March 25, 2009

Now's the time to go

THERE’S ONE GOOD THING you can say about this economic recession, or semi-depression, whatever it is: it’s a good time to buy a boat. It’s an especially good time for anyone contemplating sailing around the world in a good old used boat because this is most definitely a buyer’s market. Many people are wanting and needing to sell. Few people are willing to buy.

Even before the greedy insurance agents and bankers sent us down the slippery slope to penury you could sail around the world in a boat costing less than a used car. We have fiberglass to thank for that. All too often we look down on fiberglass boats as cookie-cutter Clorox bottles, but their greatest attribute is their longevity which, of course, has caused much dismay among boatbuilders.

In the good old days when yachts were made of beautiful wood that satisfied the souls of sailors, boatbuilders could rely on their two staunch allies, time and microbes, to limit the life of their products. The ravages of time and the appetites of rot-forming microbes made certain that boats didn’t last more than 20 or 30 years.

But now, in the fiberglass era, 40 and 50-year-old boats are still going strong and boatbuilders are tearing their hair out because the sales of new boats are depressed.
There are bargains galore for buyers looking for old-fashioned but still-solid sailboats capable of sailing around the world, especially those buyers who are prepared to build in a little sweat equity of their own.

The two best times to sail around the world are when you’re young, broke, and carefree, and when you’re old, rich, and carefree. The former beats the latter hands-down.

So if you’re young and worried about your job, there could hardly be a better time to go than now. While the world is wringing its hands and crying uncle, you can be out there on the wide ocean, under the white trade-wind clouds and sunshine, watching your bow wave turn the warm blue water into white lacy foam and thinking about the sandy beaches and coconut palms and nubile maidens in grass skirts swaying their hips to greet you on your next island landfall. (If you’re female, I can quite understand that the maidens in grass skirts might not be much of an incentive, but hey, the sandy beaches and coconut palms are still very attractive.)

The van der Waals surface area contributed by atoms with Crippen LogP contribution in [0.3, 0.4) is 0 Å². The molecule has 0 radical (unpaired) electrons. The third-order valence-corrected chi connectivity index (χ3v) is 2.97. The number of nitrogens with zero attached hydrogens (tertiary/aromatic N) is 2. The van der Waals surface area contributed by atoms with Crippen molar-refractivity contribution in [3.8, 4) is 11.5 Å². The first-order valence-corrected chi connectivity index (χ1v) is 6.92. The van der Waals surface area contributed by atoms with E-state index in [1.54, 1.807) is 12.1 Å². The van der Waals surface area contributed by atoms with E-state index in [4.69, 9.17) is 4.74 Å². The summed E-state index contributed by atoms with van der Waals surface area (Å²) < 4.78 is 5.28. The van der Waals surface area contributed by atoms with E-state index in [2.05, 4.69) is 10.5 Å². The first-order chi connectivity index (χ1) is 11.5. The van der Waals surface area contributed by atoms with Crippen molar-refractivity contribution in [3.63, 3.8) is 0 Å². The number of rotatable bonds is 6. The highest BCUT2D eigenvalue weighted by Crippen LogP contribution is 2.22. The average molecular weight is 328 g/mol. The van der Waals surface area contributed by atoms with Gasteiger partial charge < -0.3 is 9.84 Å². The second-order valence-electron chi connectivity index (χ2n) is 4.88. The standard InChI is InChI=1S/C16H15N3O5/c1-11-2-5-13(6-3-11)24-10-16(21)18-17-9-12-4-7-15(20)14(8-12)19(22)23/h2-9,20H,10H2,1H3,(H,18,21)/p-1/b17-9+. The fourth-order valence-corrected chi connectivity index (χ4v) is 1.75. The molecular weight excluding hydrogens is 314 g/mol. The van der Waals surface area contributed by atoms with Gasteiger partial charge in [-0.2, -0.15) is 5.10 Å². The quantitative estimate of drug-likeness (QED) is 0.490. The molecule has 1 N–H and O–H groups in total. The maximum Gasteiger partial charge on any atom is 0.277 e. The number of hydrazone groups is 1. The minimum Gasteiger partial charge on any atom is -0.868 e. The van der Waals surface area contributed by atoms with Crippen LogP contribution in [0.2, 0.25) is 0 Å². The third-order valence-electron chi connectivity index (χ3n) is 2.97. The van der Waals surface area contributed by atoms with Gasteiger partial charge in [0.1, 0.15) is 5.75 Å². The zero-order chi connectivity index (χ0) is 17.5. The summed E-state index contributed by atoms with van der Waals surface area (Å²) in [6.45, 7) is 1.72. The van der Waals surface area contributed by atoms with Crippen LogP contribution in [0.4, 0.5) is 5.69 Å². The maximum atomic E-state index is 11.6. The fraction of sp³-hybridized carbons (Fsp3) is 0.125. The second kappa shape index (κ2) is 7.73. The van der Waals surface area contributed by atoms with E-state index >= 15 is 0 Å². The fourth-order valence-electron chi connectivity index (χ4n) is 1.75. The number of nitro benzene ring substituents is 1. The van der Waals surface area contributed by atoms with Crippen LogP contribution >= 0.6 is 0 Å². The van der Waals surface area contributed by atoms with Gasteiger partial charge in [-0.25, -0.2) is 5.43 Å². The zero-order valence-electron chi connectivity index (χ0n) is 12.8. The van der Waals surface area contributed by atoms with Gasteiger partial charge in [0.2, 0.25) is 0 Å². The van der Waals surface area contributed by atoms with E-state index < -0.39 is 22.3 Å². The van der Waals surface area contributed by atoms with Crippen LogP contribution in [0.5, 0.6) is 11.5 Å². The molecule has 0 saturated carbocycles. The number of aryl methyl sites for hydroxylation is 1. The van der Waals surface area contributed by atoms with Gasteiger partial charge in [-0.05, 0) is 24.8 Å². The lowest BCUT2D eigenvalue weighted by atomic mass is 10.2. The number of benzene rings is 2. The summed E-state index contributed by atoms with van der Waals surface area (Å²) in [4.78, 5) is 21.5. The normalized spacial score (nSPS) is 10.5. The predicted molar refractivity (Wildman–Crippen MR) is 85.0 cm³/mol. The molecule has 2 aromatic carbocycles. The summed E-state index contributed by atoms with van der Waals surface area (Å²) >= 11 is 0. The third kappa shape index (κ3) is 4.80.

So get to it, willya? Tell ’em John Vigor sent you.

Today’s Thought
Travel seems not just a way of having a good time, but something that every self-respecting citizen ought to undertake, like a high-fiber diet, say, or a deodorant.
—Jan Morris.

“And thus I predict that without a doubt the world will end in 50 million years,” said the famous lecturer.
“How many?” cried an alarmed voice in the audience.”
“Fifty million.”
“Whew!” came a relieved voice. “For one dreadful moment I thought you said 15 million.”

1 comment:

Gui said...

Hello John,

It is interesting to find this post now. Few months after that, I started to seriously look for a boat. I found it and after a few more time negotiating I got it.

I'm a grad student, so I could only afford a boat during a crisis time and living aboard. Have been 9 months working on her, and I'm finally about to finish my PhD and start my sail back home.

It's a cute, functional and strong boat build in Durban. I heard about a book of a guy that crossed the whole Atlantic on the same boat, probably not the same hull. I bought the book, then I found this blog.